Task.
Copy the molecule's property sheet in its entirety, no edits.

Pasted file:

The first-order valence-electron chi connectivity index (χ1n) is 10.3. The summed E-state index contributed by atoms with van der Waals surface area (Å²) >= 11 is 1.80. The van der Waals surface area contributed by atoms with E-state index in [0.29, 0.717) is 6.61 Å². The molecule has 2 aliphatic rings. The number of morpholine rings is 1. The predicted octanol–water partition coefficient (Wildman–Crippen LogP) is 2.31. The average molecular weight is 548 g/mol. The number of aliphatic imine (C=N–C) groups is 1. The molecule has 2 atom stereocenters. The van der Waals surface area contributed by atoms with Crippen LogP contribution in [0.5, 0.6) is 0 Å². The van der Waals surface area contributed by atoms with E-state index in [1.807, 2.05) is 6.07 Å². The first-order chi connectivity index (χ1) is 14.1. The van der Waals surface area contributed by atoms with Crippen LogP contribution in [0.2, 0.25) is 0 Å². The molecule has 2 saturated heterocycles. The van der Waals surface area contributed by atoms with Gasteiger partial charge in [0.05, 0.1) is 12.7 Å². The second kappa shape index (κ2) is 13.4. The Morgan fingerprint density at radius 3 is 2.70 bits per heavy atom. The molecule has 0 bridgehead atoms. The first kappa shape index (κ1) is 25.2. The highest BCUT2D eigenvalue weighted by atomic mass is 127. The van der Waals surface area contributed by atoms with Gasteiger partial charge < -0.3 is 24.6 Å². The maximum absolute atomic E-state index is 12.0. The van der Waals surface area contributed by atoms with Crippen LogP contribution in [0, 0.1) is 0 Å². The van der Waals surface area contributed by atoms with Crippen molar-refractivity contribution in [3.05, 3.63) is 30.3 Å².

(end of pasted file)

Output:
The first-order valence-electron chi connectivity index (χ1n) is 10.3. The summed E-state index contributed by atoms with van der Waals surface area (Å²) >= 11 is 1.80. The van der Waals surface area contributed by atoms with E-state index in [0.29, 0.717) is 6.61 Å². The molecule has 2 aliphatic rings. The number of morpholine rings is 1. The predicted octanol–water partition coefficient (Wildman–Crippen LogP) is 2.31. The average molecular weight is 548 g/mol. The number of aliphatic imine (C=N–C) groups is 1. The molecule has 2 atom stereocenters. The van der Waals surface area contributed by atoms with Crippen LogP contribution in [0.5, 0.6) is 0 Å². The van der Waals surface area contributed by atoms with E-state index in [1.807, 2.05) is 6.07 Å². The first-order chi connectivity index (χ1) is 14.1. The van der Waals surface area contributed by atoms with Crippen LogP contribution in [0.2, 0.25) is 0 Å². The molecule has 2 saturated heterocycles. The van der Waals surface area contributed by atoms with Gasteiger partial charge in [0.05, 0.1) is 12.7 Å². The second kappa shape index (κ2) is 13.4. The Morgan fingerprint density at radius 3 is 2.70 bits per heavy atom. The molecule has 0 bridgehead atoms. The first kappa shape index (κ1) is 25.2. The highest BCUT2D eigenvalue weighted by atomic mass is 127. The van der Waals surface area contributed by atoms with Gasteiger partial charge < -0.3 is 24.6 Å². The maximum absolute atomic E-state index is 12.0. The van der Waals surface area contributed by atoms with Crippen LogP contribution in [0, 0.1) is 0 Å². The van der Waals surface area contributed by atoms with Crippen molar-refractivity contribution in [3.05, 3.63) is 30.3 Å².